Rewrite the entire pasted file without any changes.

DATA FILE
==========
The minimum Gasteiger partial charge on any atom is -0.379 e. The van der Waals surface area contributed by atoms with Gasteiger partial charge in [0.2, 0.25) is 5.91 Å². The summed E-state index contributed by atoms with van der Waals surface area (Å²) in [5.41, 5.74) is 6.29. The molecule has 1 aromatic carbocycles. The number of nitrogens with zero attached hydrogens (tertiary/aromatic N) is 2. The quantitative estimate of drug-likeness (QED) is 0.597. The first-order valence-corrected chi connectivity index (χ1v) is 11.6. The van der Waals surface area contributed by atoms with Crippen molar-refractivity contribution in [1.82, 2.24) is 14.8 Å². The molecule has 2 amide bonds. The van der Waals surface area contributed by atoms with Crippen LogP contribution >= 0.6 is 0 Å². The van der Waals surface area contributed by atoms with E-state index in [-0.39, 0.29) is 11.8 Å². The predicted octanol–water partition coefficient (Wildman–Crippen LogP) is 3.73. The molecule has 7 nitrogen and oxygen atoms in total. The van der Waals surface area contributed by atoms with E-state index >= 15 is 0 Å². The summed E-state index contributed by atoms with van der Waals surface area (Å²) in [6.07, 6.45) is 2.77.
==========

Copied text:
The minimum Gasteiger partial charge on any atom is -0.379 e. The van der Waals surface area contributed by atoms with Gasteiger partial charge in [0.2, 0.25) is 5.91 Å². The summed E-state index contributed by atoms with van der Waals surface area (Å²) in [5.41, 5.74) is 6.29. The molecule has 1 aromatic carbocycles. The number of nitrogens with zero attached hydrogens (tertiary/aromatic N) is 2. The quantitative estimate of drug-likeness (QED) is 0.597. The first-order valence-corrected chi connectivity index (χ1v) is 11.6. The van der Waals surface area contributed by atoms with Crippen molar-refractivity contribution in [1.82, 2.24) is 14.8 Å². The molecule has 2 amide bonds. The van der Waals surface area contributed by atoms with Crippen LogP contribution >= 0.6 is 0 Å². The van der Waals surface area contributed by atoms with E-state index in [-0.39, 0.29) is 11.8 Å². The predicted octanol–water partition coefficient (Wildman–Crippen LogP) is 3.73. The molecule has 7 nitrogen and oxygen atoms in total. The van der Waals surface area contributed by atoms with E-state index >= 15 is 0 Å². The summed E-state index contributed by atoms with van der Waals surface area (Å²) in [6.07, 6.45) is 2.77.